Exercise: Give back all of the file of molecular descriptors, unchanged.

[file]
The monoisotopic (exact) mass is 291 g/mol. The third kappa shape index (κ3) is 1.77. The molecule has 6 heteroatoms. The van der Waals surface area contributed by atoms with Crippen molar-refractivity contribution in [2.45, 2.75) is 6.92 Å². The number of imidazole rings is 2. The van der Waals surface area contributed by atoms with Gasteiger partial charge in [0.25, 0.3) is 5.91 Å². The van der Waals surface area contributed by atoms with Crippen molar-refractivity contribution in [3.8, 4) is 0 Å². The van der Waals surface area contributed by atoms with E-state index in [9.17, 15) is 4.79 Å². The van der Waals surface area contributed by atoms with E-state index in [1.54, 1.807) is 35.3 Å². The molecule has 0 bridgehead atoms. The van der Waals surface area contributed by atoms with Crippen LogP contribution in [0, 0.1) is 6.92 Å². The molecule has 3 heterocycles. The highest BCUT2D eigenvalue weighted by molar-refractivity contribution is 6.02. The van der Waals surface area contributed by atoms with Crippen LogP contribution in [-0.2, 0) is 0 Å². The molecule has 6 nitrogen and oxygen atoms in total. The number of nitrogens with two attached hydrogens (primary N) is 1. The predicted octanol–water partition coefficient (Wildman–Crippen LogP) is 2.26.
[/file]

The monoisotopic (exact) mass is 291 g/mol. The third kappa shape index (κ3) is 1.77. The molecule has 6 heteroatoms. The van der Waals surface area contributed by atoms with Crippen molar-refractivity contribution in [2.45, 2.75) is 6.92 Å². The number of imidazole rings is 2. The van der Waals surface area contributed by atoms with Gasteiger partial charge in [0.25, 0.3) is 5.91 Å². The van der Waals surface area contributed by atoms with Crippen molar-refractivity contribution in [3.8, 4) is 0 Å². The van der Waals surface area contributed by atoms with E-state index in [9.17, 15) is 4.79 Å². The van der Waals surface area contributed by atoms with E-state index in [1.54, 1.807) is 35.3 Å². The molecule has 0 bridgehead atoms. The van der Waals surface area contributed by atoms with Crippen LogP contribution in [0, 0.1) is 6.92 Å². The molecule has 3 heterocycles. The highest BCUT2D eigenvalue weighted by molar-refractivity contribution is 6.02. The van der Waals surface area contributed by atoms with Crippen LogP contribution in [-0.2, 0) is 0 Å². The molecule has 6 nitrogen and oxygen atoms in total. The number of nitrogens with two attached hydrogens (primary N) is 1. The predicted octanol–water partition coefficient (Wildman–Crippen LogP) is 2.26.